Microsoft Shuts Down Nearly All Southern California Air Traffic

from the that'll-get-you dept

Whoops. Having just flown back from southern California this past weekend from the DEMOmobile conference, I’m glad this “glitch” didn’t happen until Tuesday. Apparently, there was a “radio breakdown” that left almost all air traffic in SoCal without guidance. The culprit? Microsoft. Apparently, the air traffic control system being used is now run on Microsoft, after recently replacing a Unix-based system. Just one problem: the system needs to be rebooted every 30 days to avoid a “data overload,” and someone forgot to manually run the reboot. Beyond the shock of discovering that this air traffic control system can’t handle very much data, you have to wonder why the reboot system can’t be automated, or at least have a “reminder” go off at some point.

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Comments on “Microsoft Shuts Down Nearly All Southern California Air Traffic”

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aReader() says:

Is this the only reason?

This looks like a blame game. The system was down for quite some time and the air-traffic was halted for about 4-5 hours. If it is just the case of re-booting, they could have solved this issue in few minutes. I think this is a good way of passing the blame on Microsoft. The article is unclear on what happened *after* the system went down. I am sure there is more to this story.
Not that I am fond of Microsoft systems for such mission-critical applications, but this seems to be a distraction introduced to cover up what exactly happened.

Anonymous Coward (user link) says:

Re: Read EULA

“…just fine for mission critical applications.”

But you are very right in that the only possible entity that can be blamed is the system designer, since they have no recourse with Microsoft. The deep pocket stop there. Microsoft has absolved itself of any accountability associated with Windows usage. Surprised? Read Windows XP EULA paragraphs 16 and 17. See URL above.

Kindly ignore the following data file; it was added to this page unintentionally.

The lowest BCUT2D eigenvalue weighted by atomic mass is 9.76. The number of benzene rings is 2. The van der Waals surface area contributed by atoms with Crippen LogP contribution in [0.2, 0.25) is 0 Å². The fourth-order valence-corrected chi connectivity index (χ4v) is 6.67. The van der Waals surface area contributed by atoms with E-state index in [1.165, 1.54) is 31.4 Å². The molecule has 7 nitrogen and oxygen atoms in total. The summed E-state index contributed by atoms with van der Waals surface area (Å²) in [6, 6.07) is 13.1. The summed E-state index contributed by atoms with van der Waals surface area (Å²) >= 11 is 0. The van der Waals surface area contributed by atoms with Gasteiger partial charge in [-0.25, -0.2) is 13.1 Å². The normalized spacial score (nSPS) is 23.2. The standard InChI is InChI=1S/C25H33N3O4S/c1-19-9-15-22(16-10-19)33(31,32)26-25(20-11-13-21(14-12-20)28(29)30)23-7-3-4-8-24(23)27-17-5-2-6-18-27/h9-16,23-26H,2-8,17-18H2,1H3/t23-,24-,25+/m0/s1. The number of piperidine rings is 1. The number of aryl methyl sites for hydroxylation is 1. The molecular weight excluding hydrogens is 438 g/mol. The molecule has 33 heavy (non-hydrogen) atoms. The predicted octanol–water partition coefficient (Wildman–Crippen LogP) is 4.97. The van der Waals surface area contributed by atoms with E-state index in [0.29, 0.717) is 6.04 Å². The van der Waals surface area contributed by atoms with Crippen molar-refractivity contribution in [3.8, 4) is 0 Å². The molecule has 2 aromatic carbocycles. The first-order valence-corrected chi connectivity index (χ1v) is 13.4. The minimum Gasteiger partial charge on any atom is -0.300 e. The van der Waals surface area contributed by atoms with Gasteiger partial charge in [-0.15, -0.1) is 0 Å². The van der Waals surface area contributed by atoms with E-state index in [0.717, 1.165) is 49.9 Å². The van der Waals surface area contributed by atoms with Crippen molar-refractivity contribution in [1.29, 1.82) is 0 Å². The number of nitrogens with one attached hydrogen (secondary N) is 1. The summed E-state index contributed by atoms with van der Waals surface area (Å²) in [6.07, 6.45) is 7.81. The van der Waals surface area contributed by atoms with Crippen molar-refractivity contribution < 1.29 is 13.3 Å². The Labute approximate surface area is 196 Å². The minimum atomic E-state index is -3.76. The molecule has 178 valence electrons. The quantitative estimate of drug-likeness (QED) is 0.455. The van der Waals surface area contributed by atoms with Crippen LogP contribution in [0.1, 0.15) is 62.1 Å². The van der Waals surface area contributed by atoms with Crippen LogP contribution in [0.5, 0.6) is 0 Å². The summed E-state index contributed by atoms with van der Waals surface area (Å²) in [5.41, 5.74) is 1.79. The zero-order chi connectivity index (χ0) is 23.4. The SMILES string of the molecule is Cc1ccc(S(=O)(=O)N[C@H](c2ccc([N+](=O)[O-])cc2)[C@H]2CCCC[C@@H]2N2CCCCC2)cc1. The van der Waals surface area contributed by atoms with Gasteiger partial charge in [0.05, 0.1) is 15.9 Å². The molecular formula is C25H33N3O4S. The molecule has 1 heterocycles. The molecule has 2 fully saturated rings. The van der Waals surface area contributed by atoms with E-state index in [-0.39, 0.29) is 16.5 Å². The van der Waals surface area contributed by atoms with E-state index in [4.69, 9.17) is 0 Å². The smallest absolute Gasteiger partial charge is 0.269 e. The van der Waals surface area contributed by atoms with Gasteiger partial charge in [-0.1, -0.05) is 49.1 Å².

Microsoft doesn’t really stand behind the actual OS product, you get it AS IS. It simply stands behind the retail box…it has authorized software in it and you puchased it. You might be eligible for a refund in some states if the media is defective…which to Microsoft means it passes an ISO checksum test. Here’s a couple tidbits from the URL referenced above.

“…Microsoft and its suppliers provide the Software and support services (if any) AS IS AND WITH ALL FAULTS, and hereby disclaim all other warranties and conditions, whether express, implied or statutory, including, but not limited to, any (if any) implied warranties, duties or conditions of merchantability, of fitness for a particular purpose, of reliability or availability, of accuracy or completeness of responses, of results, of workmanlike effort, of lack of viruses, and of lack of negligence, all with regard to the Software, and the provision of or failure to provide support or other services, information, software, and related content through the Software or otherwise arising out of the use of the Software. ALSO, THERE IS NO WARRANTY OR CONDITION OF TITLE, QUIET ENJOYMENT, QUIET POSSESSION, CORRESPONDENCE TO DESCRIPTION OR NON-INFRINGEMENT WITH REGARD TO THE SOFTWARE.”

I suspect the system got bit by an automatic application of SP2. Based on the EULA, automated updates by Microsoft and approved third parties are to be expected. It would be the responsibility of the System designer to test to see if Windows still behaves the same after Microsoft delivers automated SPs from Microsoft or trusted third parties.

Yep, that’s got to be the deal we need on mission critical software. Variables that can’t be controlled altering the system…this will please the customer greatly.

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